While I’ve always loved sports, I’ve only been doing triathlons for the past few years.  I train in northern CO with a fun bunch of teammates at the Windsor Triathlon Club.  It takes a pretty substantial commitment of both time and energy to prepare for triathlon races and finding the time for training to race in 3 different sports can be a challenge sometimes.  The bike is definitely my strong suit – I’m a pretty good cyclist and love to ride.  The swim and the run are more challenging for me.  While I do like to swim, I’m pretty slow and in my opinion, the best thing about the swim is that I get to get on my bike and ride once the swim is done.

My first triathlon of the 2010 season is coming up in just a couple weeks – the Pelican Fest Triathlon in Windsor, CO.  It’s a fun early season local sprint distance triathlon (Swim ½ mile, Bike 10 miles, Run 3.1 miles).  I am hoping for some sun and warmer weather to arrive before race day on May 29!


May 6, 2010

I find it’s really important to have clear goals and plans to keep me on track with the many important interests that I’m pursuing.  Juggling my day job, family relationships, self care, and art career are challenging enough even with an organized plan.  It would be total chaos without one.

Recently, I participated in one of Christina Merkley’s “Shift-It” group training sessions which really helped me gain clarity on where I’m headed and develop an organized plan to get there, across multiple facets of my life.  (I highly recommend the Shift-It program for anyone who really wants to make a change to their current situation and would like some help in clearly defining goals, plans, and ways to break through their own resistance.)  Through the Shift-It course, I first developed my Goals, then developed a Big Picture Plan which had 3 top level action areas in support of reaching those goals, and then for each of these Big actions, I created a Take Action Plan which includes the smaller tasks required to achieve the Big actions.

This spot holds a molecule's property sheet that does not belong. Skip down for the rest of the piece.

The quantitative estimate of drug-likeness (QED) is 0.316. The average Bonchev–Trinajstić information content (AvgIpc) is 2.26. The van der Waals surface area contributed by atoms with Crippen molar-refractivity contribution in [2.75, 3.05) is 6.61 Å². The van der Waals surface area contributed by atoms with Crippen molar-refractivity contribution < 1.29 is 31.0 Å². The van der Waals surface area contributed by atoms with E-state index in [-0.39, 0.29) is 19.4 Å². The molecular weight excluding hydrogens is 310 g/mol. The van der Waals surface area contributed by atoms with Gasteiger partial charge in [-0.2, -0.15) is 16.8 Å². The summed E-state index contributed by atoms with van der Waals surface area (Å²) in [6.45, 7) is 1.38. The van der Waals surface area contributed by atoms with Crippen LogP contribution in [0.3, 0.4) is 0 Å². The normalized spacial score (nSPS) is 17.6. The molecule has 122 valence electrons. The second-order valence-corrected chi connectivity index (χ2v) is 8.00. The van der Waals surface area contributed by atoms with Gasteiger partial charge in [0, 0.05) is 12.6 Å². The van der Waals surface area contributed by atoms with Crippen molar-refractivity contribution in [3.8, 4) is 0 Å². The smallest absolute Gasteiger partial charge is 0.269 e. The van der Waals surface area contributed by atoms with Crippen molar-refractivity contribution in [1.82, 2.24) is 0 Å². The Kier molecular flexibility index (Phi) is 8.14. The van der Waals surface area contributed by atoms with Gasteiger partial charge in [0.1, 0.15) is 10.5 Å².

Below is a picture of my Take Action Plan.  It’s comprised of multiple sticky notes, each with a specific task.  It’s also a pretty dynamic plan, because I am constantly completing tasks and removing them from the wall and just as quickly, coming up with new tasks to add to take their place.  It’s all linked together, so I know that by working on completing the small tasks, I’m always making progress and headed in the direction of my ultimate goals.  It’s my anchor and compass, to get me where I want to be.

My "dynamic" Take Action Plan

Developing an Art Career

One of the action areas of my plan, in support of developing my art career, is to establish an exhibition record.  One of the tasks associated with that is to identify a list of potential juried shows to consider entering, noting their entry guidelines, and putting the entry due dates on the calendar.  Getting this information captured and then noted on the calendar really helps me to structure my plans and adds a nice incentive (i.e. “deadline looming”) to help me get pieces done.  Here’s a photo of my list of potential shows to enter for 2010.

I won’t be entering all of these shows (my goal is 2-3 this year), but having this list helps me map out and manage how I’ll focus and spend my studio time throughout the year.

What big goals do you have for your art career this year and what tools and processes do you use to keep yourself on track?